Blood From the Mummy’s Tomb (1971)

“This force may have us trapped — but it fascinates me; it’s part of me!”

Blood From the Mummy's Tomb Poster

Synopsis:
Twenty years after an expedition to Egypt, an archaeologist (Andrew Keir) gives his daughter (Valerie Leon) a ring from a mummified sorceress named Tera (also Leon), hoping it will protect her from Tera’s supernatural forces — but when Keir’s expedition mates begin dying off, he learns that an ambitious colleague (James Villiers) will stop at nothing to secure Tera’s soon-to-be-awoken powers for himself.

Genres:

Review:
Bond girl Valerie Leon’s bodacious bust is truly the main draw of this silly but atmospherically staged Hammer Studios horror film, which was infamously plagued with production issues: Peter Cushing pulled out one day into filming when his wife was diagnosed with emphysema, then director Seth Holt died on-set five weeks into the six-week filming schedule. DVD Savant writes that this film has “sharply divided horror fans over the years, with most finding it confusing and dull, while a few passionate defenders have hailed it as an underappreciated gem.” He goes on to assert that it suffers from “a script that is both confusing and uninvolving” — a point I would agree with. He writes:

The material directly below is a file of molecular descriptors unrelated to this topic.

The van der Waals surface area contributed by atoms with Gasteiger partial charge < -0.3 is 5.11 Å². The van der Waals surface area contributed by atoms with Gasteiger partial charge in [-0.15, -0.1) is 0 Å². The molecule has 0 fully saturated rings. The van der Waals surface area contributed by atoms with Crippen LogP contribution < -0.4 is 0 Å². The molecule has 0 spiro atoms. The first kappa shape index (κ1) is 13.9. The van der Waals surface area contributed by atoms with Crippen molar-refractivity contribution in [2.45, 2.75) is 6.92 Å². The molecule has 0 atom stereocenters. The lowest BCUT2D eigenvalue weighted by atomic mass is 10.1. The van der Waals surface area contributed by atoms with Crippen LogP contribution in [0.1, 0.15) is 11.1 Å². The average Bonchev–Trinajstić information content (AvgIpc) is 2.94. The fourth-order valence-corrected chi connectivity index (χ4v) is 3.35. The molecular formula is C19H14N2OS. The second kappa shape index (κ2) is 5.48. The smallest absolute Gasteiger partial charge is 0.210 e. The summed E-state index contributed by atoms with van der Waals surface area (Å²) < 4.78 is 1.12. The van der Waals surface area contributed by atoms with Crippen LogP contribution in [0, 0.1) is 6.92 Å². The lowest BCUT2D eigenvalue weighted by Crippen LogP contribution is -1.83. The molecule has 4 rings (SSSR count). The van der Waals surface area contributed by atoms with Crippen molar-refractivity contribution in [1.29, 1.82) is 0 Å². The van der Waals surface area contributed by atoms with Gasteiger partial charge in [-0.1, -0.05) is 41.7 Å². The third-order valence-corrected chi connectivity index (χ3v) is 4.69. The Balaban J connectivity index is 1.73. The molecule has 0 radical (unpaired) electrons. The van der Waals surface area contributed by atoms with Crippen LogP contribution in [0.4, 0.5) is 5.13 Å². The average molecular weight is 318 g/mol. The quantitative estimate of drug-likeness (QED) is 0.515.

[The film’s] greatest weakness is its failure to make Tera a compelling villain. All we know about her is that she wields great supernatural power, and kills anyone who gets in her way. What are her larger aims? What did she do to make the priests fear her? What is the significance of the torn throats on her victims? Without understanding her motivations, goals, powers or background, Tera becomes a mere abstract concept (Queen of Evil), and not a character. Consequently, it is difficult to find her very menacing or even interesting.

Indeed, if Leon herself weren’t so bewitching to look at, this film would be even more of a clunker (albeit an ambitious one).

Redeeming Qualities and Moments:

  • Valerie Leon as Margaret/Tera
    Blood From the Mummy's Tomb Leon
  • Some effectively staged, chilling scenes
    Blood From the Mummy's Tomb Egyptology

Must See?
No, though I suppose it’s worth a look if you’re curious.

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One Response to “Blood From the Mummy’s Tomb (1971)”

  1. ⭐️⭐️⭐️⭐️

    Hammer’s finest Mummy movie and a decent adaptation of Stoker’s The Jewel of Seven Stars (1909). Great atmosphere, well photographed and a great cast with a creepy Tristram Carey score. Great stuff.

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